The key to clarifying the history of Jerusalem and Palestine lies in distinguishing between literary tradition and recorded history, between imagined memory and material evidence. It is equally important that an effort be made to establish a history based on people and their continuity rather than a history based on which political power or religious ideology was present in the land and then left it.This is only another small example of how Palestinian Arabs like to erase the eternal Jewish connection to the Land of Israel from history, often relying on outright lies as well as discredited "scholarship."
Palestine was conquered in times past by ancient Egyptians, Hittites, Philistines, Assyrians, Babylonians, Persians, Romans, Muslim Arabs, Mamlukes, Ottomans, the British, the Zionists. [Note who is missing - EoZ].These are recorded conquests (not literary legends), whose facts and remains are documented. Meanwhile, another development was the evolution of monotheistic faiths that followed the "pagan" religions. It is crucial to keep these two developments as distinct as possible, for the sake of not confusing issues and identities. The people of Palestine may have become more mixed with each consecutive conquest, or may have changed religions, but essentially (especially in villages) the population remained constant-and is now still Palestinian, though many villagers were tragically dislocated in the 1948 Nakba.
The "temple" issue dominates the politics about Jerusalem today. An assumption is made that the present Dome of the Rock and Al-Aqsa compound is the same location of the "Temple Mount" or "Mount Moriah." But as Ernest L. Martin has demonstrated (working strictly within biblical scholarship), the Al-Aqsa compound cannot possibly be in the same place as the first or second temple. [Martin was a meteorologist and member of a religious cult that got some traction on this theory a couple of decades ago. - EoZ.]Further, what is called the "first temple," associated with the legendary Solomon, was in fact a pre-monotheistic place where many gods were worshipped. As scholars like Herbert Niehr document, the "first temple" was dominated by Syro-Phoenician traits and appealed to pagan worshippers living in the area. Various "pagan" sites existed until after Constantine converted to Christianity in the early 4th century. At that time, Constantine's mother Helena determined many biblical sites, most coinciding with pagan temple locations.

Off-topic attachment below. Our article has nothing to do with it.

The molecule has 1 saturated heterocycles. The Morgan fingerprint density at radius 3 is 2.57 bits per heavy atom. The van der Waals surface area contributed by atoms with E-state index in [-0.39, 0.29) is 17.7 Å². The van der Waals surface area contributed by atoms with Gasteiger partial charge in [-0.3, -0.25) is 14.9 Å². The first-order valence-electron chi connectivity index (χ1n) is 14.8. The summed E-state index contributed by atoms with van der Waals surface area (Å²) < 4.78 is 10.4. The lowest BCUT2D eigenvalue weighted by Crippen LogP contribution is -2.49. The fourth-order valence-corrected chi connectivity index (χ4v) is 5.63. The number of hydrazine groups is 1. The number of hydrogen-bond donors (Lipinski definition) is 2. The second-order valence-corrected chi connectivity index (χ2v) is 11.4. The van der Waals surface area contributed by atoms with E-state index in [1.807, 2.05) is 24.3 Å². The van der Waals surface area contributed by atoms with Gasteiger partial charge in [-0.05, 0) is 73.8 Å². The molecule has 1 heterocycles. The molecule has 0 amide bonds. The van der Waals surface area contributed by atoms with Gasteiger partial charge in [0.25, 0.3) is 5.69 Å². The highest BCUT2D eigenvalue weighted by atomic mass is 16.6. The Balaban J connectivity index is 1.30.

The Wailing or "Western" Wall is a focus of Jewish veneration. It is a site associated with a past memory, as Moshe Dayan once noted. The Wailing Wall is assumed to be what remains of Herod's Temple. But that Herod was a Jew is debated by some and rejected by others (he came from tribes east of the Jordan and had a Hellenistic cultural background). Judaism was different from how some see it today; like Christianity and Islam, it should not be confused with "ethnicity."
Further, the Wailing or "Western" Wall is a most likely candidate for being the wall of a fortress built for Roman legions (as Ernest Martin reports, citing other scholarship). Even if we assume that Herod built a "second temple," the building was reportedly destroyed in the 1st century AD. The Romans, then the Byzantine Christians, had prevented people of the Jewish faith from living in the city for hundreds of years. At other times, the two then-contending religious groups had exchanged expulsions and massacres, particularly before and during the Persian invasion of 614 AD. The hundreds of skulls at the Monastery of Mar Saba are said to be evidence of those massacres. One wonders then, under such circumstances, how the traces of any temple in Jerusalem could possibly have been preserved.
The Dome of the Rock is a focus of veneration for hundreds of millions of Muslim worshippers. It is also a visible and impressive work of architecture, around which much lore has developed. It was built in times of recorded history, on previously unoccupied ground, though the spot probably had ancient associations impossible to trace today.
Of course, Al-Quds University is not only interested in erasing Jews from history; it is also supportive of terror attacks against them today. For example, it designated a week in honor of the Hamas innovator of suicide terrorism, Yahya Ayyash, "the engineer." Hamas and Fatah regularly schedule commemorations for terrorists there.
And an official university calendar included this graphic on every page, symbolizing the destruction of Israel by the Islamic sword.
Nevertheless, the US government seems to consider Al Quds University as a distinguished place. The US Consulate in Jerusalem often has programs in conjunction with Al-Quds, and is instrumental in fostering ties between US colleges and Al Quds. USAID has given Al-Quds millions of dollars.
But as far as I can find, only one US senator ever visited Al-Quds University:
Ma'an Ramallah – US Democratic Senator Barak Obama, accompanied by US Consul Jacob Walles, visited the American Studies Center at Al Quds University in Abu Dis on Saturday.
Date: 15 / 01 / 2006 Time: 11:20
The two officials were received by the head of the Center, Professor Mohammad Ad Dajiani, along with other University faculty and students.
Obama expressed his happiness at the visit and admired the academic services provided by the Center. He stressed the importance of such programs in order to create mutual understanding between the American and Palestinian people.
Professor Dajiani welcomed Obama and thanked him for accepting the University's invitation. He spoke about the importance of visits by US officials in order to develop the Masters program offered by the center.
Obama delivered a lecture on US policy and politics. Following the presentation, there was a brief debate and discussion.